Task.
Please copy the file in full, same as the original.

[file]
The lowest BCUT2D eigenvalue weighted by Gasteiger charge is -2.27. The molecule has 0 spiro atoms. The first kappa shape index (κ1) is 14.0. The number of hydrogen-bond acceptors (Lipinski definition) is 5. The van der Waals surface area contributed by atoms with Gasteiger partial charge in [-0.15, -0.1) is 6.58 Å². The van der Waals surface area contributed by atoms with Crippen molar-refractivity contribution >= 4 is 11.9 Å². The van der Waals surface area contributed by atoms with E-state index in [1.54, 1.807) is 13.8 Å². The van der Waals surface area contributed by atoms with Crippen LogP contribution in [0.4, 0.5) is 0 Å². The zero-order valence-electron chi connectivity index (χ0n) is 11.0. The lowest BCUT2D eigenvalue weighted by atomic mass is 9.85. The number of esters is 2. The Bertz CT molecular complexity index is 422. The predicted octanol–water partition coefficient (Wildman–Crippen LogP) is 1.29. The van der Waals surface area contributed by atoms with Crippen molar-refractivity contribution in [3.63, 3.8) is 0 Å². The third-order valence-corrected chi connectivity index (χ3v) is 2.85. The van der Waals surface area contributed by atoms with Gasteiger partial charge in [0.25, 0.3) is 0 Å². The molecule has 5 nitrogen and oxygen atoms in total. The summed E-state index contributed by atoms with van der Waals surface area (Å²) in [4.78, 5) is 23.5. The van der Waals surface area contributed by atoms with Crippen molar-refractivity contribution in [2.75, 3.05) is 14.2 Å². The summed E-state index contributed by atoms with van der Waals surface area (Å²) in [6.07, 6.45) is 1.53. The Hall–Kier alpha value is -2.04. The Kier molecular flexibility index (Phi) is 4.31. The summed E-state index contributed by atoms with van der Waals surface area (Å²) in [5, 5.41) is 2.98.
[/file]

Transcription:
The lowest BCUT2D eigenvalue weighted by Gasteiger charge is -2.27. The molecule has 0 spiro atoms. The first kappa shape index (κ1) is 14.0. The number of hydrogen-bond acceptors (Lipinski definition) is 5. The van der Waals surface area contributed by atoms with Gasteiger partial charge in [-0.15, -0.1) is 6.58 Å². The van der Waals surface area contributed by atoms with Crippen molar-refractivity contribution >= 4 is 11.9 Å². The van der Waals surface area contributed by atoms with E-state index in [1.54, 1.807) is 13.8 Å². The van der Waals surface area contributed by atoms with Crippen LogP contribution in [0.4, 0.5) is 0 Å². The zero-order valence-electron chi connectivity index (χ0n) is 11.0. The lowest BCUT2D eigenvalue weighted by atomic mass is 9.85. The number of esters is 2. The Bertz CT molecular complexity index is 422. The predicted octanol–water partition coefficient (Wildman–Crippen LogP) is 1.29. The van der Waals surface area contributed by atoms with Crippen molar-refractivity contribution in [3.63, 3.8) is 0 Å². The third-order valence-corrected chi connectivity index (χ3v) is 2.85. The van der Waals surface area contributed by atoms with Gasteiger partial charge in [0.25, 0.3) is 0 Å². The molecule has 5 nitrogen and oxygen atoms in total. The summed E-state index contributed by atoms with van der Waals surface area (Å²) in [4.78, 5) is 23.5. The van der Waals surface area contributed by atoms with Crippen molar-refractivity contribution in [2.75, 3.05) is 14.2 Å². The summed E-state index contributed by atoms with van der Waals surface area (Å²) in [6.07, 6.45) is 1.53. The Hall–Kier alpha value is -2.04. The Kier molecular flexibility index (Phi) is 4.31. The summed E-state index contributed by atoms with van der Waals surface area (Å²) in [5, 5.41) is 2.98.